Daniel Agbiboa studies movement and its effects on various aspects of life. He has, for instance, examined the use of motorcycles by Boko Haram insurgents in northeastern Nigeria, the role of road checkpoints in perpetuating corruption in Africa’s largest city, and the advantage of mobility for transport operators and those in global labor markets. Agbiboa, who joined the Department of African and African American Studies as an assistant professor this fall, sees free and restricted movement as integral to the development of political, economic, and social systems. His work makes connections between these intersections in West Africa.
GAZETTE: Mobility is a wide-ranging term with many meanings depending on context. How do you approach the issue as a scholar?
AGBIBOA: There’s a tendency to reduce the concept of mobility to that of migration, partly because of a narrow definition of migration from a Western-oriented agenda. I do research on mobility to expand the literature beyond migration. People around the world have always understood mobility in complex ways that migration does not do justice to, and I look at the different ways that mobility can be a contradiction. It can be expressed as a mode of survival but could be also a threat, depending on the context.
GAZETTE: Can you give us an example of what you mean?
AGBIBOA: I grew up in Lagos and was often struck by the level of violent extortion that took place on the roads at checkpoints and roadblocks. For my doctoral dissertation, I studied the links between street-level corruption and the high-level corruption that takes place in the city through motor-park touts, men who work as foot soldiers for the local transport unions. They extort money from transport operators that is used for party politics and protection rackets, and other forms of corruption. In the context of commercial transportation, motor-park touts are big men, and I was interested in the connection between the big man and the small man, the everyday Nigerian. My research also focuses on northeastern Nigeria and the Lake Chad Basin region, which includes Nigeria, Cameroon, Niger, and Chad, and specifically the insurgent group Boko Haram. The conflict between Boko Haram and the state is complex, and scholars have looked at it from different angles. I’ve chosen a dimension that has arguably been neglected but is fundamental: What role did transportation and its associated politics play, if any, in the transformation of Boko Haram from a group of frustrated young men to an armed insurgent force? And how has the group’s mobile warfare impacted people who rely on transportation and access for their livelihood? Working on transportation issues for my Ph.D. helped me see the connections between movement and the production of security and insecurity. I can look at terror-stricken communities and see what’s happening on the road, especially at checkpoints, and see that there’s a lot you can learn from mobile and immobile spaces and the civilian and military relations that happen here.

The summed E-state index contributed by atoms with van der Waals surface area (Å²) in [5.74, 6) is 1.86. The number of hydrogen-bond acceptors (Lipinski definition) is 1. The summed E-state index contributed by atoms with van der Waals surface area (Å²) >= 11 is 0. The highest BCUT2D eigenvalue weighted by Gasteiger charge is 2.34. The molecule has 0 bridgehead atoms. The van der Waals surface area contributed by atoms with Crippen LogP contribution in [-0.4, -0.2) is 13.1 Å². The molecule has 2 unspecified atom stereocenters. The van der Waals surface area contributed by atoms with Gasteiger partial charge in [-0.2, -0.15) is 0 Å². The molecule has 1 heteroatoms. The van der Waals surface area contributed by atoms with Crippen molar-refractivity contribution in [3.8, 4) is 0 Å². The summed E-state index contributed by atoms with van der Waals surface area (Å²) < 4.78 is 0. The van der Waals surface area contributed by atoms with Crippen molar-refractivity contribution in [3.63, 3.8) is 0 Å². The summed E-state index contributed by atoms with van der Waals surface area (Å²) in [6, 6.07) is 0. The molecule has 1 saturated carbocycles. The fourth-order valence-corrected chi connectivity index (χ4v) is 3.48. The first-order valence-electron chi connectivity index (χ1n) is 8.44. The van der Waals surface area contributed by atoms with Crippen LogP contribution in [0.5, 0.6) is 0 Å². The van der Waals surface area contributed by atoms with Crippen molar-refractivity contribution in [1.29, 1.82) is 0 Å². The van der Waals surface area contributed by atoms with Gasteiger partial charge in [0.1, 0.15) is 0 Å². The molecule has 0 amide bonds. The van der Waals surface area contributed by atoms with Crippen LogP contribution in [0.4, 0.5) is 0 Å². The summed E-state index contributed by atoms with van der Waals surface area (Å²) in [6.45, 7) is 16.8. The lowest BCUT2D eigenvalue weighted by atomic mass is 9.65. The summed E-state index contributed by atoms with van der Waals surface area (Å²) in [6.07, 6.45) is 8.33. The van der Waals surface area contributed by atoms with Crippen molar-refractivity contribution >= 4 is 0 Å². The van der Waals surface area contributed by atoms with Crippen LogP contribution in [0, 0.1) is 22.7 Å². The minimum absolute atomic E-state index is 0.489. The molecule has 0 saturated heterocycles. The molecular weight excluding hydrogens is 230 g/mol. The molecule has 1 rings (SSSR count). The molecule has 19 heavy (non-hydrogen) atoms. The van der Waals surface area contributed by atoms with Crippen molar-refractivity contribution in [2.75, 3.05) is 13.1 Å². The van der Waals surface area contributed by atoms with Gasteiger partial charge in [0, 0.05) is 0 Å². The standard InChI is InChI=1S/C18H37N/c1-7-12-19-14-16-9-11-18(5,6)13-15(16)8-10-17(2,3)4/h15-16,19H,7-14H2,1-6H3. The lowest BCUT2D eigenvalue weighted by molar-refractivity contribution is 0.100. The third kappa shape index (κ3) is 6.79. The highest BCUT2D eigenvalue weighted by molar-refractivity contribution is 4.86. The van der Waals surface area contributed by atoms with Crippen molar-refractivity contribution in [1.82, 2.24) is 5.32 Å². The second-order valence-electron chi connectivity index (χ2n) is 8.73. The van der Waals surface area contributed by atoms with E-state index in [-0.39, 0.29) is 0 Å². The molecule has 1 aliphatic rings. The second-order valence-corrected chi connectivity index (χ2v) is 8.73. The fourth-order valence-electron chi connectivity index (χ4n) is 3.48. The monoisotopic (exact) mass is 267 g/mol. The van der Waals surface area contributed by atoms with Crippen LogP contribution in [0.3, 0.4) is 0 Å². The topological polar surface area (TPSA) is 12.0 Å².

GAZETTE: This fall you’re teaching “Introduction to African Studies.” What is important to you when teaching students how to study this area?
AGBIBOA: In my “Introduction to African Studies” course, my approach is to train students to think critically about Africa from interdisciplinary and transnational perspectives, recognizing that Africa is a continent that is at once internally diverse and internationally connected. My goal is also to equip students with the analytical tools necessary for recognizing and deconstructing reductionist and homogenizing narratives of Africa.
GAZETTE: What are you planning to teach next semester?
AGBIBOA: This spring I will teach a course called “Movement, Power, and Politics,” exploring the linkages between these concepts in the contemporary era. The course will discuss how issues of mobility, or the sense of not moving well enough, are central to many lives, and intersect with the spatialization and materialization of power, difference, and inequality within societies. This course is particularly relevant in an age when mobile people are increasingly treated as both a risk and at risk. I am excited about learning with students how mobility and its control both reflects and reinforces issues of class, power, and privilege.
GAZETTE: What are some surprising examples of how mobility can be used to study larger issues?
AGBIBOA: The trigger point for the Boko Haram insurgency in 2009 was a national law mandating the use of crash helmets for motorcycle riders. Nigeria accounts for one of the worst road accident rates in the world, so in that sense you can see the law as a policy by the state to try to protect people. But many group members felt it was against their religion to wear a helmet, and also thought the helmets were very expensive because they can cost up to $29 in a country where more than 70 percent of the people survive on less than $1 a day. The issue became a flashpoint that would morph into a face-off between the group and corrupt and trigger-happy state security forces, where 17 members were injured. So that was a way of looking at how transport regulations and the manner of their enforcement were part of the transformation of this group.
On a broader level, the lens of mobility helps us get closer to understanding contemporary politics than perhaps any other frame, and it’s all around us. Many youth in Africa, and arguably in the U.S. as well, define themselves through idioms of mobility or being stuck. Mobility can sometimes map onto the frustration of not moving well from being a youth to an adult. Poverty and inequality can be mapped from who can move and who cannot, who feels stuck and who does not. I’m always trying to move the literature of mobility itself beyond the dichotomy of physical versus social mobility. I want to show how they are closely related.